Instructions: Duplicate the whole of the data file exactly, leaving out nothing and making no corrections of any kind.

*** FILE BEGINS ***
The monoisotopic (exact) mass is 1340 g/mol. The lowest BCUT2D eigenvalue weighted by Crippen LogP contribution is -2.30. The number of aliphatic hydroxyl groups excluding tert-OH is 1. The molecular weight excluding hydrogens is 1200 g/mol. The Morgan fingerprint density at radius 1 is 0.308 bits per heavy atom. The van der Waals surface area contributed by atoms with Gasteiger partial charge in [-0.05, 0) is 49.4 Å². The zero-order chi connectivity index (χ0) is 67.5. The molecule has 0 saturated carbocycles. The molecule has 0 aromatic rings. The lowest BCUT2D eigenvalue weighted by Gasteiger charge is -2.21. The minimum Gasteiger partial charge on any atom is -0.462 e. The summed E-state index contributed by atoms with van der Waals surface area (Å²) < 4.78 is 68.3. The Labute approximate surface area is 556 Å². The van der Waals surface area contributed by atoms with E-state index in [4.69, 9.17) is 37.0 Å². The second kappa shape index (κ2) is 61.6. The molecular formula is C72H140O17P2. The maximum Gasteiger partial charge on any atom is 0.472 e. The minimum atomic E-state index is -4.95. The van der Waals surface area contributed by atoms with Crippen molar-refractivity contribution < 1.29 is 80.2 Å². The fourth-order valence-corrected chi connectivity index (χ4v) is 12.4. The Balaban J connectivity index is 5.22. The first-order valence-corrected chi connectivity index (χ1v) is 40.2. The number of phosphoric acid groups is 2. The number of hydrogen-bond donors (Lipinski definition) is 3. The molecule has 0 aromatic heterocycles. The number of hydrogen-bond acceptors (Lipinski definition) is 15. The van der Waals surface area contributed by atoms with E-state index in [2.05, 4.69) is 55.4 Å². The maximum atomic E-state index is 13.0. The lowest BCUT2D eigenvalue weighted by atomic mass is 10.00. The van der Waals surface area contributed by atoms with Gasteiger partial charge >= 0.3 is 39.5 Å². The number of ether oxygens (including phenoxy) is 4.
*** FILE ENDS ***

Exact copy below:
The monoisotopic (exact) mass is 1340 g/mol. The lowest BCUT2D eigenvalue weighted by Crippen LogP contribution is -2.30. The number of aliphatic hydroxyl groups excluding tert-OH is 1. The molecular weight excluding hydrogens is 1200 g/mol. The Morgan fingerprint density at radius 1 is 0.308 bits per heavy atom. The van der Waals surface area contributed by atoms with Gasteiger partial charge in [-0.05, 0) is 49.4 Å². The zero-order chi connectivity index (χ0) is 67.5. The molecule has 0 saturated carbocycles. The molecule has 0 aromatic rings. The lowest BCUT2D eigenvalue weighted by Gasteiger charge is -2.21. The minimum Gasteiger partial charge on any atom is -0.462 e. The summed E-state index contributed by atoms with van der Waals surface area (Å²) < 4.78 is 68.3. The Labute approximate surface area is 556 Å². The van der Waals surface area contributed by atoms with E-state index in [4.69, 9.17) is 37.0 Å². The second kappa shape index (κ2) is 61.6. The molecular formula is C72H140O17P2. The maximum Gasteiger partial charge on any atom is 0.472 e. The minimum atomic E-state index is -4.95. The van der Waals surface area contributed by atoms with Crippen molar-refractivity contribution < 1.29 is 80.2 Å². The fourth-order valence-corrected chi connectivity index (χ4v) is 12.4. The Balaban J connectivity index is 5.22. The first-order valence-corrected chi connectivity index (χ1v) is 40.2. The number of phosphoric acid groups is 2. The number of hydrogen-bond donors (Lipinski definition) is 3. The molecule has 0 aromatic heterocycles. The number of hydrogen-bond acceptors (Lipinski definition) is 15. The van der Waals surface area contributed by atoms with E-state index in [2.05, 4.69) is 55.4 Å². The maximum atomic E-state index is 13.0. The lowest BCUT2D eigenvalue weighted by atomic mass is 10.00. The van der Waals surface area contributed by atoms with Gasteiger partial charge >= 0.3 is 39.5 Å². The number of ether oxygens (including phenoxy) is 4.